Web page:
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    No one has touched any of my guitars or basses in many years. I can do pretty much any work that they require, including refrets and refinishing. However, that's not to say that I wouldn't trust anyone else to work on them. There are a couple of shops here in Phoenix that I would allow the tech to work on them. No need so far, but I'm getting old and impatient.
     
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  10. Joe R

    Joe R Strat-Talk Member

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    Excellent! I like that rule, same as doctors are supposed to say, DO NO HARM! If a players is unsure about the outcome, he/she shouldn't be attempting the repair or mod. It's great to be able to do basic things, like adjust truss rods, oil fingerboards, even change pickups. But there are MANY levels of repair, and skill levels go up and up as needed. I put in a new sound post, tailpiece, and cut a new bridge for my violin. But if I had to take the top off and shave it down, that's another story. I visited a violin shop here in Vermont where they make the entire instrument. Zowie, that was an eye opener. It really is a lifelong skill to learn. To build a guitar or violin from scratch is something I aspire to do someday.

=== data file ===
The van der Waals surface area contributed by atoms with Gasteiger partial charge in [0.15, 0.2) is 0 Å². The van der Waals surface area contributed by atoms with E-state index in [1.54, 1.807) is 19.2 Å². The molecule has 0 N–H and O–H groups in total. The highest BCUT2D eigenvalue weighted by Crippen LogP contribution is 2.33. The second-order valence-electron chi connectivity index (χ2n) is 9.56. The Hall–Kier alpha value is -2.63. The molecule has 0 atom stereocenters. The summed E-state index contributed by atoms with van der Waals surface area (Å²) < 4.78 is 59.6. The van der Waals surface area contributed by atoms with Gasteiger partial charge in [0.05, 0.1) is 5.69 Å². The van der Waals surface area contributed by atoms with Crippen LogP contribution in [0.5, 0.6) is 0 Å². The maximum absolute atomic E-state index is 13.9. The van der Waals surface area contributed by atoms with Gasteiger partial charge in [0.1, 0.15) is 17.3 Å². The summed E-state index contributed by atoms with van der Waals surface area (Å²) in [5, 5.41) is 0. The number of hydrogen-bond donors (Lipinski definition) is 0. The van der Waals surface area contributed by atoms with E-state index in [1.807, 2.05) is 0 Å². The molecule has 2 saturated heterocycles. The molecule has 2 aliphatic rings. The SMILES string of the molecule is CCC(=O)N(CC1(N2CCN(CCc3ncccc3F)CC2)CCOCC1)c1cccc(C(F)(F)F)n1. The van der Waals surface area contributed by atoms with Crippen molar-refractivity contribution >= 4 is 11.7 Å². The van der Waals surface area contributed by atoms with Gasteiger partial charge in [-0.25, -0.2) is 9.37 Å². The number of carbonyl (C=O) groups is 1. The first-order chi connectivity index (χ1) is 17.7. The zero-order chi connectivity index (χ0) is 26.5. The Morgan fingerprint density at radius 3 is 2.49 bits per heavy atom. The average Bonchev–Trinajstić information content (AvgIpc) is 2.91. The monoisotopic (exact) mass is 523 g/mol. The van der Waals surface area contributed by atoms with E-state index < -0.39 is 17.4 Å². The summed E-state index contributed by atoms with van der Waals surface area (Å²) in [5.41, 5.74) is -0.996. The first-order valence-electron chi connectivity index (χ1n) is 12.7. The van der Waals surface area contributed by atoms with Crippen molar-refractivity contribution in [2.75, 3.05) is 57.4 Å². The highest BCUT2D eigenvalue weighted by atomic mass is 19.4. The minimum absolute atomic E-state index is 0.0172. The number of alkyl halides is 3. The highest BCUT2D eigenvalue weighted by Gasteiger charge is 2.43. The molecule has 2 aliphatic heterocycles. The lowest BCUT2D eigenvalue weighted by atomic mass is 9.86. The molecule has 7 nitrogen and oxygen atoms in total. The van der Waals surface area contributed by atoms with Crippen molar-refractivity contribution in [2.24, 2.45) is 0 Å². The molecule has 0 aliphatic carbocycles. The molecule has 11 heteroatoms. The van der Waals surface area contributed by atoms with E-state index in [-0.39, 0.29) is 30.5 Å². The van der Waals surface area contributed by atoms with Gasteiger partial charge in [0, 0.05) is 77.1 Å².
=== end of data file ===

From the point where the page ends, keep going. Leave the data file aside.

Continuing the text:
11. Andrew Wasson

    Andrew Wasson Senior Stratmaster

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    I think an acoustic guitar is more forgiving but a violin seems to be a very difficult instrument to get right. A friend of my dad’s plays violin and has made several attempts over the last 10 - 15 years to build violins. To date, he has yet to complete one that he’s happy with. They look great but he has yet to be satisfied with the tone they produce. It must take a long time to figure out how to get a tone that works with a bow vs. picking and strumming.
     
  12. ripgtr

    ripgtr Most Honored Senior Member

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    Big fat no.

    Most stuff I can do myself, the electronics is easy, adjusting is just part of the gig.
    But frets (and nuts)? No way. I might need new frets what, every 10 year. I'd rather have a guy who does fret work, all day, every day, so my frets. Some jobs, it is "hire a pro".

    I'm fortunate that though I left behind one of the best fret guys I've ever seen when I left Austin, turns out one of the original owners of Valley Arts lives pretty close by.